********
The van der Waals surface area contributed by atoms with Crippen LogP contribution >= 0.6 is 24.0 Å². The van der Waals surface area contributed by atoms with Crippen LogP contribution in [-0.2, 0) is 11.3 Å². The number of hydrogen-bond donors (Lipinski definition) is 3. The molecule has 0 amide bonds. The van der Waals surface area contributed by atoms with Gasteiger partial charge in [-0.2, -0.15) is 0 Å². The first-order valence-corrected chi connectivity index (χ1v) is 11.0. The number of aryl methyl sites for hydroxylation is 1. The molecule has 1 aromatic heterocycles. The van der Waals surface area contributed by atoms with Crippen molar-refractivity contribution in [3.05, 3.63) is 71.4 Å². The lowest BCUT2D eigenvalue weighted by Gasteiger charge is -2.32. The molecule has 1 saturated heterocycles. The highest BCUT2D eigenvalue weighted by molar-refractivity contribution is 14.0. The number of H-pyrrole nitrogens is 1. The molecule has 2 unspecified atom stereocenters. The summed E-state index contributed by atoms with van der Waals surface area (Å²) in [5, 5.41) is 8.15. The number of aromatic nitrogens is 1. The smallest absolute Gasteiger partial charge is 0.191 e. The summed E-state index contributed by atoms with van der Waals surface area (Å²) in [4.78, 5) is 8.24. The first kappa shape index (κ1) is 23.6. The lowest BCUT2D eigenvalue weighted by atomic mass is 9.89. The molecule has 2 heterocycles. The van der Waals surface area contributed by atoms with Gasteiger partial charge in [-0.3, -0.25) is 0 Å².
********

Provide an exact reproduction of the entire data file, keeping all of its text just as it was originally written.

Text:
The van der Waals surface area contributed by atoms with Crippen LogP contribution >= 0.6 is 24.0 Å². The van der Waals surface area contributed by atoms with Crippen LogP contribution in [-0.2, 0) is 11.3 Å². The number of hydrogen-bond donors (Lipinski definition) is 3. The molecule has 0 amide bonds. The van der Waals surface area contributed by atoms with Gasteiger partial charge in [-0.2, -0.15) is 0 Å². The first-order valence-corrected chi connectivity index (χ1v) is 11.0. The number of aryl methyl sites for hydroxylation is 1. The molecule has 1 aromatic heterocycles. The van der Waals surface area contributed by atoms with Crippen molar-refractivity contribution in [3.05, 3.63) is 71.4 Å². The lowest BCUT2D eigenvalue weighted by Gasteiger charge is -2.32. The molecule has 1 saturated heterocycles. The highest BCUT2D eigenvalue weighted by molar-refractivity contribution is 14.0. The number of H-pyrrole nitrogens is 1. The molecule has 2 unspecified atom stereocenters. The summed E-state index contributed by atoms with van der Waals surface area (Å²) in [5, 5.41) is 8.15. The number of aromatic nitrogens is 1. The smallest absolute Gasteiger partial charge is 0.191 e. The summed E-state index contributed by atoms with van der Waals surface area (Å²) in [4.78, 5) is 8.24. The first kappa shape index (κ1) is 23.6. The lowest BCUT2D eigenvalue weighted by atomic mass is 9.89. The molecule has 2 heterocycles. The van der Waals surface area contributed by atoms with Gasteiger partial charge in [-0.3, -0.25) is 0 Å².